The Appellate Division rejected partial penalty abatement and held that the penalty period is unchanged where only some gifts within the lookback period are returned. In addition, the court held that a gift penalty still applies where a gift recipient deposits the gift in the recipient’s name but spends it on the donor.

So, what should we learn from C.W. v. Div. of Medical Assistance and Health Servs.? The most important lesson is a principle we have stressed throughout our website– do it yourself long term care or Medicaid planning is incredibly risky. Errors that might seem inconsequential to a lay person can prove catastrophic. Spouses should seek Medicaid counsel before making significant gifts whenever there is reason to fear that either spouse may need long term care in the next 60 months or so.

Key Considerations in Settling an Estate

Administering an estate can be a daunting task.  Where the decedent leaves a will, the person(s) named as executor(s) must probate the will and fulfill the duties of the estate personal representative.   Where there is no will, the Surrogate’s Court appoints an administrator to fulfill these obligations.  Either way, the executor/administrator must settle the decedent’s debts and obligations, safeguard income and assets, file required tax returns, address guardianships/trusts for minors and beneficiaries with special needs, and distribute the estate according to law.  It can be a lot of work– even more so if trusts are involved.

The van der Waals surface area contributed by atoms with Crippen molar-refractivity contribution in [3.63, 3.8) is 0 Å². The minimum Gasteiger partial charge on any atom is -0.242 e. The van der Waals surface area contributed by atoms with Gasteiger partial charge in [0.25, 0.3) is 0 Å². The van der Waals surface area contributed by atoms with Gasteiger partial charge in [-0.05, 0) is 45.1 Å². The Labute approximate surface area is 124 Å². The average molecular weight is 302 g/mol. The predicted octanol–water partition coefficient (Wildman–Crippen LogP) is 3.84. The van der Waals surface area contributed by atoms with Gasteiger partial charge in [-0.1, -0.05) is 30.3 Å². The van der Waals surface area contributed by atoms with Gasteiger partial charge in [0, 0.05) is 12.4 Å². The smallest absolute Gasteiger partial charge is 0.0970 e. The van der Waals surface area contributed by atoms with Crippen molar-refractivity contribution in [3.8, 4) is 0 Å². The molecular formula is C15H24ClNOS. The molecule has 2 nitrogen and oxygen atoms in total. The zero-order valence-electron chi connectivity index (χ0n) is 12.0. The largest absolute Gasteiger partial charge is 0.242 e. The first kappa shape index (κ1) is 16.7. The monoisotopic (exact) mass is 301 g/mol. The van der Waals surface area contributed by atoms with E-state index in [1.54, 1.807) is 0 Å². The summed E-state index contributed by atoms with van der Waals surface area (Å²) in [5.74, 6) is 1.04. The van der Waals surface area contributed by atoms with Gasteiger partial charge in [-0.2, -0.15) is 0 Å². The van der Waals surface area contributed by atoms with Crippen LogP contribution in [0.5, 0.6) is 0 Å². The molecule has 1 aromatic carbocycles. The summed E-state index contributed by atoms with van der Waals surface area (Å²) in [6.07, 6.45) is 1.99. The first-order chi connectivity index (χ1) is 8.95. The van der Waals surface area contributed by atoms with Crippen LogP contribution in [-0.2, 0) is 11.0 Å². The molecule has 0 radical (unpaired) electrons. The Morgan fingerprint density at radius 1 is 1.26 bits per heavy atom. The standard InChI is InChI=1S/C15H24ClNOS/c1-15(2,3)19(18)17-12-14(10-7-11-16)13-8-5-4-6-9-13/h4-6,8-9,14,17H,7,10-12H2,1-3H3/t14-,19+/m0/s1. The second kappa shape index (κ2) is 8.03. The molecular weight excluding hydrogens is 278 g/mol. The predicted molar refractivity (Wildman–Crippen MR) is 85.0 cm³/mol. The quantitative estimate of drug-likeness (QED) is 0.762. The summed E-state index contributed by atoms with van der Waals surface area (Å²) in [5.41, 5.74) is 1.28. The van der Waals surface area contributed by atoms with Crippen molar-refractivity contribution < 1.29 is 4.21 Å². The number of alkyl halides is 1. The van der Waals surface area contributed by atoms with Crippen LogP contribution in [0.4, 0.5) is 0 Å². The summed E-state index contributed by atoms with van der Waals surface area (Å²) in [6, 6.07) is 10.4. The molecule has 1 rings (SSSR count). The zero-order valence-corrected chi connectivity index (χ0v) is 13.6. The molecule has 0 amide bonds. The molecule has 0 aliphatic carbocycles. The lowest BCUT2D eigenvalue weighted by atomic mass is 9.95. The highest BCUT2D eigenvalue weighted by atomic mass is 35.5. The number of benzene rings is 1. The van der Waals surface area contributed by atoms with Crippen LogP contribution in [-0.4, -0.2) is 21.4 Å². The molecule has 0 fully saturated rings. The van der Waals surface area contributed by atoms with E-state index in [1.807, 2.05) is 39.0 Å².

Although New Jersey has some of the country’s most user friendly will and estate laws, the process is anything but intuitive.  For instance, an executor/administrator can have personal liability if he distributes before the creditor claim limitation period runs and even, thereafter, if distributions aren’t wholly correct.

New Jersey law requires an executor/administrator to obtain and file a refunding bond before distributing.  The executor/administrator also must obtain a qualifying child support judgment search and resolve any child support judgments that turn up.  An executor/administrator who ignores these obligations risks substantial personal liability.  In addition, to foreclose claims down the road, the executor/administrator should obtain releases from beneficiaries or settle an account in court.